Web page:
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Environmental rights activist charges FG on post-oil era

By Gabriel Enogholase
BENIN — EXECUTIVE Director of the Environmental Rights Action/Friends of the Earth, Nigeria (ERA/FoN), Mr. Nnimmo Bassey has called on the Federal Government and stakeholders in the oil industry to realise that the time had come for the nation to plan ahead in the event of the country’s crude oil resource being exhausted.

Executive Director of the group, Mr. Nnimmo Bassey, who gave the advice, yesterday, in Port Harcourt at the 2nd National Consultative Conference on Environment organised by ERA/FoN, stressed the need to unhook the nation from the devastating pull of crude oil as the main stay of the nation’s economy.

He also lamented that, “the pull of crude oil has left the Niger Delta prostate and panting for life in a pool of its own blood.”

According to him, “since the 1970s when oil became the dominant revenue earner in Nigeria, poverty took an upward swing in the nation.

“A look at the statistics show that while national wealth increased to the extent that money was no longer the problem of the government but how to spend it, the indivi-dual income fell dramatically between 1985 and 1992.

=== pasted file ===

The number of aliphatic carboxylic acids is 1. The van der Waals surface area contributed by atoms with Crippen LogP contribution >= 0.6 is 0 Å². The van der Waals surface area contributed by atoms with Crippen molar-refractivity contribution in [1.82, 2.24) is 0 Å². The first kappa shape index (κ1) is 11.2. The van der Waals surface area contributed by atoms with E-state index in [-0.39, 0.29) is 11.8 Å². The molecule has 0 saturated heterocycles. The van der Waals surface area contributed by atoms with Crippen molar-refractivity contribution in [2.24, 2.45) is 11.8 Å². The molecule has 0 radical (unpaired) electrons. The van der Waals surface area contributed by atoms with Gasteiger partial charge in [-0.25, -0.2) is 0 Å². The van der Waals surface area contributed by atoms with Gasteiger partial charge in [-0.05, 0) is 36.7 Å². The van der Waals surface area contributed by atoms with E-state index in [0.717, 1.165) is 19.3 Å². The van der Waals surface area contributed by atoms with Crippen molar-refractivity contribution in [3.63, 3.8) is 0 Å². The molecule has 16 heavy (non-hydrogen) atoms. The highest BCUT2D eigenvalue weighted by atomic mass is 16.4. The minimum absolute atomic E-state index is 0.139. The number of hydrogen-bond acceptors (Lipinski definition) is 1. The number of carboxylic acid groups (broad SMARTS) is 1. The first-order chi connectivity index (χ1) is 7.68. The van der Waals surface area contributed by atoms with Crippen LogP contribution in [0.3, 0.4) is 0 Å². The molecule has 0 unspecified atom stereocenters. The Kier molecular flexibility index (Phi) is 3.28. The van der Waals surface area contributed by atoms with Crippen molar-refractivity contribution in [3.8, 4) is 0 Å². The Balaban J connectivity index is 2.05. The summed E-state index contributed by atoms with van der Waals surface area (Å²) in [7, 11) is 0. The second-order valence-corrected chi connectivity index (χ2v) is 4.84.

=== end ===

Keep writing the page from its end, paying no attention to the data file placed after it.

“Indeed, it is believed that by 1992, poverty levels have fallen to below 1950 levels. Aggregate personal income rose by 13 percent between 1960 and 2000, but not due to oil revenues. The indices of growth and development have all dipped or performed at sub-optimal levels,” the enviro-mentalist stressed.
“Life expectancy rose marginally over the last one year from 47 years to 48 years for women and 46 years to 47 years for men. For the Niger Delta, life is indeed short and brutish as expectancy squats at 41 years”.

Applauding the amnesty extended to repentant militants by the federal government, Bassey said that armed activities have wrecked the environment, raise pollution levels and put non-combatants, such as children and the aged, at unacceptable risk.

He called on the federal government to ensure that the multi-national oil corporations exploiting oil kept to internationally acceptable standards and eschew double standard.

“On the part of government, this amnesty demands that it wakes up to its responsibility to the development of the Niger Delta  and Nigeria in general, stops oil thefts, enforces the laws of the land and shows respect to the peoples of this nation.

“Top of this amnesty is that the government resolves to leave new oil in the soil and bitumen in the land,” he said.


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